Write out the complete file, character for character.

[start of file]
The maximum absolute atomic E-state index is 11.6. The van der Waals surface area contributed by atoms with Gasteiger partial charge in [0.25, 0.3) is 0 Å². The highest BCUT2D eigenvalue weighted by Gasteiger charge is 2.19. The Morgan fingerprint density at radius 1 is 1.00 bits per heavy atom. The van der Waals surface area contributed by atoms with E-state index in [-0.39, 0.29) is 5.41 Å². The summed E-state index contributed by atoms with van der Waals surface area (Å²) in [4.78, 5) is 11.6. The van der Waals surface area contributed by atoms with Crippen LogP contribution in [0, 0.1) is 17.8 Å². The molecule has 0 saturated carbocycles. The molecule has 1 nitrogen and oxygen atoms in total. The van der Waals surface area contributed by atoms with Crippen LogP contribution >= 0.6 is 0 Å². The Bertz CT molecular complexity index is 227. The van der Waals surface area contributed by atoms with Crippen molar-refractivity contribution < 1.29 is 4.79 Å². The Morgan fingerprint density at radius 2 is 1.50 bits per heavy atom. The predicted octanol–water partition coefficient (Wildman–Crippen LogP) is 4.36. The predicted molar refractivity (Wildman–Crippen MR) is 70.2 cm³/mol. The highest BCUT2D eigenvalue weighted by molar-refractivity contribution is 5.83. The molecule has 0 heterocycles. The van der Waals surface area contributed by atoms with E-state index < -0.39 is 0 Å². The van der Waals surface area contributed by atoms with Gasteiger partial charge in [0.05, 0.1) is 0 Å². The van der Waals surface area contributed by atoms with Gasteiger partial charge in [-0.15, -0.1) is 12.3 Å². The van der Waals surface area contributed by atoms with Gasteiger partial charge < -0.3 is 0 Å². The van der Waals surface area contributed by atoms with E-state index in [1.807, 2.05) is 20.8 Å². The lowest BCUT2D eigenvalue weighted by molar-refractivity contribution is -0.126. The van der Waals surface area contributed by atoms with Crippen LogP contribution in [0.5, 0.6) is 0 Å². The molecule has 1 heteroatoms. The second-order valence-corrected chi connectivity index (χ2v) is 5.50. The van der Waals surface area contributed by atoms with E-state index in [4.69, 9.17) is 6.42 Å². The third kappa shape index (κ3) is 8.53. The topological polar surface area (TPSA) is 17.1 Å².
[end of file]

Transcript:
The maximum absolute atomic E-state index is 11.6. The van der Waals surface area contributed by atoms with Gasteiger partial charge in [0.25, 0.3) is 0 Å². The highest BCUT2D eigenvalue weighted by Gasteiger charge is 2.19. The Morgan fingerprint density at radius 1 is 1.00 bits per heavy atom. The van der Waals surface area contributed by atoms with E-state index in [-0.39, 0.29) is 5.41 Å². The summed E-state index contributed by atoms with van der Waals surface area (Å²) in [4.78, 5) is 11.6. The van der Waals surface area contributed by atoms with Crippen LogP contribution in [0, 0.1) is 17.8 Å². The molecule has 0 saturated carbocycles. The molecule has 1 nitrogen and oxygen atoms in total. The van der Waals surface area contributed by atoms with Crippen LogP contribution >= 0.6 is 0 Å². The Bertz CT molecular complexity index is 227. The van der Waals surface area contributed by atoms with Crippen molar-refractivity contribution < 1.29 is 4.79 Å². The Morgan fingerprint density at radius 2 is 1.50 bits per heavy atom. The predicted octanol–water partition coefficient (Wildman–Crippen LogP) is 4.36. The predicted molar refractivity (Wildman–Crippen MR) is 70.2 cm³/mol. The highest BCUT2D eigenvalue weighted by molar-refractivity contribution is 5.83. The molecule has 0 heterocycles. The van der Waals surface area contributed by atoms with E-state index < -0.39 is 0 Å². The van der Waals surface area contributed by atoms with Gasteiger partial charge in [0.05, 0.1) is 0 Å². The van der Waals surface area contributed by atoms with Gasteiger partial charge in [-0.15, -0.1) is 12.3 Å². The van der Waals surface area contributed by atoms with Gasteiger partial charge < -0.3 is 0 Å². The van der Waals surface area contributed by atoms with E-state index in [1.807, 2.05) is 20.8 Å². The lowest BCUT2D eigenvalue weighted by molar-refractivity contribution is -0.126. The van der Waals surface area contributed by atoms with Crippen LogP contribution in [0.5, 0.6) is 0 Å². The molecule has 1 heteroatoms. The second-order valence-corrected chi connectivity index (χ2v) is 5.50. The van der Waals surface area contributed by atoms with E-state index in [4.69, 9.17) is 6.42 Å². The third kappa shape index (κ3) is 8.53. The topological polar surface area (TPSA) is 17.1 Å².